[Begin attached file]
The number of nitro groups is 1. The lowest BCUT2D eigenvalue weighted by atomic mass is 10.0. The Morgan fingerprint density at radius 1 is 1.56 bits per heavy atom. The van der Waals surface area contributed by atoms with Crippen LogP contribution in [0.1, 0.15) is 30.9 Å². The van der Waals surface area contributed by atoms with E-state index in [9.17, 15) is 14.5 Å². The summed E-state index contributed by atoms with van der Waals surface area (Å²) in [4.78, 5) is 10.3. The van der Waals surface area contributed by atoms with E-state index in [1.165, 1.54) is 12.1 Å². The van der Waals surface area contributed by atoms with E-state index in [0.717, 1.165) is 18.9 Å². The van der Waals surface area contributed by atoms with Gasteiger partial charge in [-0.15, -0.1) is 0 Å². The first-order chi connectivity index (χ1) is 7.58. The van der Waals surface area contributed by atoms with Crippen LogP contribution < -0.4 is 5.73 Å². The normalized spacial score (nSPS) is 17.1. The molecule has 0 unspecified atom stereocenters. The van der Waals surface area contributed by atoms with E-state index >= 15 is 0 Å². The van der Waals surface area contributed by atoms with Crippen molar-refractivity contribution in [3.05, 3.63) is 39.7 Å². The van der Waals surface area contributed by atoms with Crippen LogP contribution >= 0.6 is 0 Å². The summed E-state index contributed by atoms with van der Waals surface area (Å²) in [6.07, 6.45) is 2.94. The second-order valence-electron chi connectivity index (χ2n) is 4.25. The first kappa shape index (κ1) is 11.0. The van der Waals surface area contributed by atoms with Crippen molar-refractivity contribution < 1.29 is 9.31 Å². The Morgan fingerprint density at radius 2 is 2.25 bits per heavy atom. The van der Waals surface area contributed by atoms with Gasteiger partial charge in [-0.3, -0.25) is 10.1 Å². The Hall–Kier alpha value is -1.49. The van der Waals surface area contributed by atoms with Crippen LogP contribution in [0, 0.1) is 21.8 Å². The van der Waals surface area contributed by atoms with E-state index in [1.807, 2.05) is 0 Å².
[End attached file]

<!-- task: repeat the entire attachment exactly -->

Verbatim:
The number of nitro groups is 1. The lowest BCUT2D eigenvalue weighted by atomic mass is 10.0. The Morgan fingerprint density at radius 1 is 1.56 bits per heavy atom. The van der Waals surface area contributed by atoms with Crippen LogP contribution in [0.1, 0.15) is 30.9 Å². The van der Waals surface area contributed by atoms with E-state index in [9.17, 15) is 14.5 Å². The summed E-state index contributed by atoms with van der Waals surface area (Å²) in [4.78, 5) is 10.3. The van der Waals surface area contributed by atoms with E-state index in [1.165, 1.54) is 12.1 Å². The van der Waals surface area contributed by atoms with E-state index in [0.717, 1.165) is 18.9 Å². The van der Waals surface area contributed by atoms with Gasteiger partial charge in [-0.15, -0.1) is 0 Å². The first-order chi connectivity index (χ1) is 7.58. The van der Waals surface area contributed by atoms with Crippen LogP contribution < -0.4 is 5.73 Å². The normalized spacial score (nSPS) is 17.1. The molecule has 0 unspecified atom stereocenters. The van der Waals surface area contributed by atoms with E-state index >= 15 is 0 Å². The van der Waals surface area contributed by atoms with Crippen molar-refractivity contribution in [3.05, 3.63) is 39.7 Å². The van der Waals surface area contributed by atoms with Crippen LogP contribution >= 0.6 is 0 Å². The summed E-state index contributed by atoms with van der Waals surface area (Å²) in [6.07, 6.45) is 2.94. The second-order valence-electron chi connectivity index (χ2n) is 4.25. The first kappa shape index (κ1) is 11.0. The van der Waals surface area contributed by atoms with Crippen molar-refractivity contribution < 1.29 is 9.31 Å². The Morgan fingerprint density at radius 2 is 2.25 bits per heavy atom. The van der Waals surface area contributed by atoms with Gasteiger partial charge in [-0.3, -0.25) is 10.1 Å². The Hall–Kier alpha value is -1.49. The van der Waals surface area contributed by atoms with Crippen LogP contribution in [0, 0.1) is 21.8 Å². The van der Waals surface area contributed by atoms with E-state index in [1.807, 2.05) is 0 Å².